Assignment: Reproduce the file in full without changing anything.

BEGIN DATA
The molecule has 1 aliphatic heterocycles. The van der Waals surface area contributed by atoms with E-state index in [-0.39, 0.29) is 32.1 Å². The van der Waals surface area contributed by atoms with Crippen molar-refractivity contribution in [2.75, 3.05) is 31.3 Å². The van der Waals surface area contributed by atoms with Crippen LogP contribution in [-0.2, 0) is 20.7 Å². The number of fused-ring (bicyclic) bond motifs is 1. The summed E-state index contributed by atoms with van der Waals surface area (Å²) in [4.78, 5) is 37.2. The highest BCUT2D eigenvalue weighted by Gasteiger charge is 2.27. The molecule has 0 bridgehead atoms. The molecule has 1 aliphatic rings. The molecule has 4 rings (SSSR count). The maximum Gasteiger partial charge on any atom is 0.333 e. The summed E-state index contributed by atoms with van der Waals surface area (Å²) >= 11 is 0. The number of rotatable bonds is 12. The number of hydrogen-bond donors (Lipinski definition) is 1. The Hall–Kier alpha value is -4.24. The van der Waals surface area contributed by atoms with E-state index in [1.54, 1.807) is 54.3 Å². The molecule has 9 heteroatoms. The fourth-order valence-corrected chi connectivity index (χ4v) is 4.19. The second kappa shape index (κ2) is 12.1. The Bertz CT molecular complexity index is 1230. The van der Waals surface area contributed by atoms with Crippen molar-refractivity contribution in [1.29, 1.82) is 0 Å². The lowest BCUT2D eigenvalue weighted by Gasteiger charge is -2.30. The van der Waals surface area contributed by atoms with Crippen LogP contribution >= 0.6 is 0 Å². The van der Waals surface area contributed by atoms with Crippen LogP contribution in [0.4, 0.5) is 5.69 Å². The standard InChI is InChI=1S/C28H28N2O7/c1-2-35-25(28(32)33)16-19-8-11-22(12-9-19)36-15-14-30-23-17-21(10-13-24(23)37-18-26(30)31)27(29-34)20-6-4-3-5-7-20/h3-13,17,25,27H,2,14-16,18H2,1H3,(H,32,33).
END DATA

The molecule has 1 aliphatic heterocycles. The van der Waals surface area contributed by atoms with E-state index in [-0.39, 0.29) is 32.1 Å². The van der Waals surface area contributed by atoms with Crippen molar-refractivity contribution in [2.75, 3.05) is 31.3 Å². The van der Waals surface area contributed by atoms with Crippen LogP contribution in [-0.2, 0) is 20.7 Å². The number of fused-ring (bicyclic) bond motifs is 1. The summed E-state index contributed by atoms with van der Waals surface area (Å²) in [4.78, 5) is 37.2. The highest BCUT2D eigenvalue weighted by Gasteiger charge is 2.27. The molecule has 0 bridgehead atoms. The molecule has 1 aliphatic rings. The molecule has 4 rings (SSSR count). The maximum Gasteiger partial charge on any atom is 0.333 e. The summed E-state index contributed by atoms with van der Waals surface area (Å²) >= 11 is 0. The number of rotatable bonds is 12. The number of hydrogen-bond donors (Lipinski definition) is 1. The Hall–Kier alpha value is -4.24. The van der Waals surface area contributed by atoms with E-state index in [1.54, 1.807) is 54.3 Å². The molecule has 9 heteroatoms. The fourth-order valence-corrected chi connectivity index (χ4v) is 4.19. The second kappa shape index (κ2) is 12.1. The Bertz CT molecular complexity index is 1230. The van der Waals surface area contributed by atoms with Crippen molar-refractivity contribution in [1.29, 1.82) is 0 Å². The lowest BCUT2D eigenvalue weighted by Gasteiger charge is -2.30. The van der Waals surface area contributed by atoms with Crippen LogP contribution >= 0.6 is 0 Å². The van der Waals surface area contributed by atoms with Crippen LogP contribution in [0.4, 0.5) is 5.69 Å². The standard InChI is InChI=1S/C28H28N2O7/c1-2-35-25(28(32)33)16-19-8-11-22(12-9-19)36-15-14-30-23-17-21(10-13-24(23)37-18-26(30)31)27(29-34)20-6-4-3-5-7-20/h3-13,17,25,27H,2,14-16,18H2,1H3,(H,32,33).